On November 3, 2011, I wrote and posted my very first blog entry.It explained why I was making a commitment to observing Meatless Mondays for one year and why I felt the need to blog about it.Well, here we are a year later and I'm happy to report I did it!
For those of you unfamiliar the Meatless Monday movement, it is a global initiative to eliminate meat products from their diet one day each week (or about 15%). There are lots of reasons to consider going meatless one day each week. Some do it for health reason, others to promote a better environment and others still for ethical reason. In my case, I'll readily admit that my reasons were different (and maybe even more trivial) compared to the others. Very simply, I wanted to see if I could do it. Nothing more, nothing less. It sounded interesting and I wanted to challenge myself. If you want to know more about Meatless Mondays and the global movement, click here.
As I stated in my first post, I'm not a vegetarian. I don't particularly want to be a vegetarian (yeah, that bacon thing). I do however, like vegetables, so the idea of eating more of them one day a week didn't seem that daunting. What I didn't immediately consider a year ago was that I was essentially committing my wife, Cynthia, to a year of vegetarian cooking on those Monday nights were ate at home together. I travel in my job some, so there were probably a dozen Mondays that I was away from home. There were something int he range of another ten when we ate out locally on Monday. That still leaves about 30 Mondays that Cynthia willingly and expertly made vegetarian meals at home. Thanks for being such a willing an supportive partner.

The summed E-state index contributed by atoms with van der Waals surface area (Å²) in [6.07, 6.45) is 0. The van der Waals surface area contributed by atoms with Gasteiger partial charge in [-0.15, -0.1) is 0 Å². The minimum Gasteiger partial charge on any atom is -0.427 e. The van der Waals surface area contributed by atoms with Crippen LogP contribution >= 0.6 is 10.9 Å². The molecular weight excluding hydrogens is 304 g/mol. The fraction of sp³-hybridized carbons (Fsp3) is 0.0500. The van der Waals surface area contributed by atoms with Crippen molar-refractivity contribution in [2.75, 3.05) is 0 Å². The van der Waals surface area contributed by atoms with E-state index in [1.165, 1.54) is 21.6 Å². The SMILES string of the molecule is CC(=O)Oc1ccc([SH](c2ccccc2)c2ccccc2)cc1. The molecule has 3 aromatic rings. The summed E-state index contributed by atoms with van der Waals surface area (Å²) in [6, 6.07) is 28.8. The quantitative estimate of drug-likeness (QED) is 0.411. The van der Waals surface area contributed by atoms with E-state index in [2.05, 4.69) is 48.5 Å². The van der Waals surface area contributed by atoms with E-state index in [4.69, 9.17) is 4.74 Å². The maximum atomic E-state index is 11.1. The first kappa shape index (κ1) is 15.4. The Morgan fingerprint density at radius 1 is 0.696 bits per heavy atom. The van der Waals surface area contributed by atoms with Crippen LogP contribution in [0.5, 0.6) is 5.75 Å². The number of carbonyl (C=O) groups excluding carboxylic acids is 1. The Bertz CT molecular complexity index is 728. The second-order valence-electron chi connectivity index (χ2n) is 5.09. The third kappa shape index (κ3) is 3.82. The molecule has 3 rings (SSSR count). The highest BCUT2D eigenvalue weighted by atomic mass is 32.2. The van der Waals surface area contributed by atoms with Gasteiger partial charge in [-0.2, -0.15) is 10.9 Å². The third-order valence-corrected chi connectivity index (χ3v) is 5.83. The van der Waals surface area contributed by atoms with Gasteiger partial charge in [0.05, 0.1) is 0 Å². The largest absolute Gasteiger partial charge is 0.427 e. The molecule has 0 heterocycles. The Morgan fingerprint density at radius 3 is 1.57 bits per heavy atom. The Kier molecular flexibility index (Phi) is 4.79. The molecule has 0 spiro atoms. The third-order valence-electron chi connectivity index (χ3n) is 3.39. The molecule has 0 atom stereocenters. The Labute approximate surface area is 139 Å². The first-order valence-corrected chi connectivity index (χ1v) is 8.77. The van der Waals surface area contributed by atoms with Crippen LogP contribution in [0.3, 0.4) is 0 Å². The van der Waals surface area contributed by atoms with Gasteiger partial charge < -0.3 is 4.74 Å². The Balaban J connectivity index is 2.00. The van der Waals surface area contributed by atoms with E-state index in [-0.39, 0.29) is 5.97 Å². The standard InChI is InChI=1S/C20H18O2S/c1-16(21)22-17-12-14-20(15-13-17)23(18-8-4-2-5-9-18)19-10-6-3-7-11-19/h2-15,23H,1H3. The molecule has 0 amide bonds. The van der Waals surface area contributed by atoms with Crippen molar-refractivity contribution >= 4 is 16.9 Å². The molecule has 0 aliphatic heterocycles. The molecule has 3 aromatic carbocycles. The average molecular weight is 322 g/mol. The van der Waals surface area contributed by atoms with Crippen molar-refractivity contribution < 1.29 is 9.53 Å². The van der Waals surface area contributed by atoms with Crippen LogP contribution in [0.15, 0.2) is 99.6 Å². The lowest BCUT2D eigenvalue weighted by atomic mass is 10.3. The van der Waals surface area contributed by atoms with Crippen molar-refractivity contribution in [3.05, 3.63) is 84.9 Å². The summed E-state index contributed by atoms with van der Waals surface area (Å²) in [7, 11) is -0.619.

So, you may ask what did I get out of this grand experiment?
First and absolutely foremost is the satisfaction of having made a commitment to do something that I didn't have to do and required a change in behavior and sticking to it for a full year. Secondly, it exposed me to a pretty heretofore unexplored variety of foods that, as it turned out, I liked a lot. During the year, we ate meals that included quinoa, farro, tofu, forbidden black rice, adasi and falafel. (If you haven't figured it out, each of these links will take you to the original blog post on the topic).
Another curious outcome of the past year is that I simply ate less meat - not just on Monday, but in general. There was a higher level of conscious thought about what constituted a "meal". When we ate meat, we both seemed to eat less of it. Instead of two steaks, we would cook one and split it (after all the recommended portion of protein for an adult is around 4 oz). The makeup of our dinner plates morphed in a way that the meat was more of a side dish and the vegetables were more of a main course. Don't get me wrong, I'm not suggesting that this is some path (for me) to vegetarianism - it's not. It is however, a redefinition of how a meal is constructed. For those of you that worry that this type of diet is protein deficient, don't. We ate lots of beans, lentils and other protein rich non-meat foods.
So, after a year, I have decided to stop doing Meatless Mondays. Why? It's not that I have lost my faith in their overall goals. I haven't. In fact, I strongly support what they promote. For me, however, the goals have not only been achieved, but have been integrated into my routine - every day. I eat less meat (more than 15% less than I did before) while still enjoying it when I do eat it. I've discovered that there are plenty of vegetables, grains and fruits that can add taste, texture and enjoyment to meals. I feel like I'm eating a more balanced diet - every day. Institutionalizing it to Mondays no longer seems necessary for me.
If you're interested in reading about some of the other Meatless Monday meals I ate during the year, both at home and out, head on over to A Reluctant Foodie and explore. Thanks for reading!